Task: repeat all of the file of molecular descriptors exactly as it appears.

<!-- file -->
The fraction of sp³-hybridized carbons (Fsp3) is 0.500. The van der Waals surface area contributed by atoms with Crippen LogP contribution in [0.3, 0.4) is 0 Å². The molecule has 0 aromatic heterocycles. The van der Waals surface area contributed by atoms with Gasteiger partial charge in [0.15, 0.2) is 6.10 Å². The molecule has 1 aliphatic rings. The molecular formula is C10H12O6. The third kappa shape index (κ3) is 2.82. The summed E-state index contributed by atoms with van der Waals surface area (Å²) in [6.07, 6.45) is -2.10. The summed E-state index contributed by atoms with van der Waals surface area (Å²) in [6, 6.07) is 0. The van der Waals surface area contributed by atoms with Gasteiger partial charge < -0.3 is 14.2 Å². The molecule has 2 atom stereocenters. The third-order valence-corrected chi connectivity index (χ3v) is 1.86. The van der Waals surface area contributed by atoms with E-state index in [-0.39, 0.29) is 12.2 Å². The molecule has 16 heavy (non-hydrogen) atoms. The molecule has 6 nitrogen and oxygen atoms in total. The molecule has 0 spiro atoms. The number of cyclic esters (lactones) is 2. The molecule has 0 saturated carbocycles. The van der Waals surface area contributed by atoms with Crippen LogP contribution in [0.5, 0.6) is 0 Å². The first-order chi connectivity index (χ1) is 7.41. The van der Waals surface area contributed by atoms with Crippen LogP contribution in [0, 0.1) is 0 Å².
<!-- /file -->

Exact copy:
The fraction of sp³-hybridized carbons (Fsp3) is 0.500. The van der Waals surface area contributed by atoms with Crippen LogP contribution in [0.3, 0.4) is 0 Å². The molecule has 0 aromatic heterocycles. The van der Waals surface area contributed by atoms with Gasteiger partial charge in [0.15, 0.2) is 6.10 Å². The molecule has 1 aliphatic rings. The molecular formula is C10H12O6. The third kappa shape index (κ3) is 2.82. The summed E-state index contributed by atoms with van der Waals surface area (Å²) in [6.07, 6.45) is -2.10. The summed E-state index contributed by atoms with van der Waals surface area (Å²) in [6, 6.07) is 0. The van der Waals surface area contributed by atoms with Gasteiger partial charge < -0.3 is 14.2 Å². The molecule has 2 atom stereocenters. The third-order valence-corrected chi connectivity index (χ3v) is 1.86. The van der Waals surface area contributed by atoms with E-state index in [-0.39, 0.29) is 12.2 Å². The molecule has 16 heavy (non-hydrogen) atoms. The molecule has 6 nitrogen and oxygen atoms in total. The molecule has 0 spiro atoms. The number of cyclic esters (lactones) is 2. The molecule has 0 saturated carbocycles. The van der Waals surface area contributed by atoms with Crippen LogP contribution in [0.5, 0.6) is 0 Å². The first-order chi connectivity index (χ1) is 7.41. The van der Waals surface area contributed by atoms with Crippen LogP contribution in [0, 0.1) is 0 Å².